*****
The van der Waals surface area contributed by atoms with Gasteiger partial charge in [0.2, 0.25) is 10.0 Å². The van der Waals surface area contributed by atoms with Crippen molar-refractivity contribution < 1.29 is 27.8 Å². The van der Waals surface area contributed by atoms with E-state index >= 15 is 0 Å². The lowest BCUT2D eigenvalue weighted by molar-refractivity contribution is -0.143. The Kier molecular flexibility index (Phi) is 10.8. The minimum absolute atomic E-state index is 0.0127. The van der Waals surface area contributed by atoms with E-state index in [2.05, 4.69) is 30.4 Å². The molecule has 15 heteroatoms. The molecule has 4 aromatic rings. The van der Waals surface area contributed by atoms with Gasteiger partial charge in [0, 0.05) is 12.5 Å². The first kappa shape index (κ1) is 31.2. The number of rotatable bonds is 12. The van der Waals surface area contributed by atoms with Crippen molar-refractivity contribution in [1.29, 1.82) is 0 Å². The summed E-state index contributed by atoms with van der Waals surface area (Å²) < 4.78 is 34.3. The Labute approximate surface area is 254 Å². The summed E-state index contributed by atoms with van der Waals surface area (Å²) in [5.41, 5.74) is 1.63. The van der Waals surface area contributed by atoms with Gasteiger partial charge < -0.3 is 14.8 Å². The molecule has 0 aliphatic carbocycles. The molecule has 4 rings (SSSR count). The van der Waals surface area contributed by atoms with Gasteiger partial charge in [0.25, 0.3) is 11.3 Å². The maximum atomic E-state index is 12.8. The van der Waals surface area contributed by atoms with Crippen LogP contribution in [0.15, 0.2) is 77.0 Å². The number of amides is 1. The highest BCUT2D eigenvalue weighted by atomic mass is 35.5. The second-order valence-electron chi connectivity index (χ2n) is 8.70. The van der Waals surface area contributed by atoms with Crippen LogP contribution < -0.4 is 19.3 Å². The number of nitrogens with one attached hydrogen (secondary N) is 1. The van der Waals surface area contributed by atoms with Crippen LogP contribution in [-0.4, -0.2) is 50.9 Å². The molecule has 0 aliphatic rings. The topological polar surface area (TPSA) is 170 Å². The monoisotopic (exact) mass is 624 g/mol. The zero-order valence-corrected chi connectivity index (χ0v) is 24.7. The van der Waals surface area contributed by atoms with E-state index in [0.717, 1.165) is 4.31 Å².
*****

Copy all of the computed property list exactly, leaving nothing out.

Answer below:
The van der Waals surface area contributed by atoms with Gasteiger partial charge in [0.2, 0.25) is 10.0 Å². The van der Waals surface area contributed by atoms with Crippen molar-refractivity contribution < 1.29 is 27.8 Å². The van der Waals surface area contributed by atoms with E-state index >= 15 is 0 Å². The lowest BCUT2D eigenvalue weighted by molar-refractivity contribution is -0.143. The Kier molecular flexibility index (Phi) is 10.8. The minimum absolute atomic E-state index is 0.0127. The van der Waals surface area contributed by atoms with E-state index in [2.05, 4.69) is 30.4 Å². The molecule has 15 heteroatoms. The molecule has 4 aromatic rings. The van der Waals surface area contributed by atoms with Gasteiger partial charge in [0, 0.05) is 12.5 Å². The first kappa shape index (κ1) is 31.2. The number of rotatable bonds is 12. The van der Waals surface area contributed by atoms with Crippen molar-refractivity contribution in [1.29, 1.82) is 0 Å². The summed E-state index contributed by atoms with van der Waals surface area (Å²) < 4.78 is 34.3. The Labute approximate surface area is 254 Å². The summed E-state index contributed by atoms with van der Waals surface area (Å²) in [5.41, 5.74) is 1.63. The van der Waals surface area contributed by atoms with Gasteiger partial charge < -0.3 is 14.8 Å². The molecule has 0 aliphatic carbocycles. The molecule has 4 rings (SSSR count). The van der Waals surface area contributed by atoms with Gasteiger partial charge in [0.25, 0.3) is 11.3 Å². The maximum atomic E-state index is 12.8. The van der Waals surface area contributed by atoms with Crippen LogP contribution in [0.15, 0.2) is 77.0 Å². The number of amides is 1. The highest BCUT2D eigenvalue weighted by atomic mass is 35.5. The second-order valence-electron chi connectivity index (χ2n) is 8.70. The van der Waals surface area contributed by atoms with Crippen LogP contribution < -0.4 is 19.3 Å². The number of nitrogens with one attached hydrogen (secondary N) is 1. The van der Waals surface area contributed by atoms with Crippen LogP contribution in [-0.4, -0.2) is 50.9 Å². The molecule has 0 aliphatic rings. The topological polar surface area (TPSA) is 170 Å². The monoisotopic (exact) mass is 624 g/mol. The zero-order valence-corrected chi connectivity index (χ0v) is 24.7. The van der Waals surface area contributed by atoms with E-state index in [0.717, 1.165) is 4.31 Å².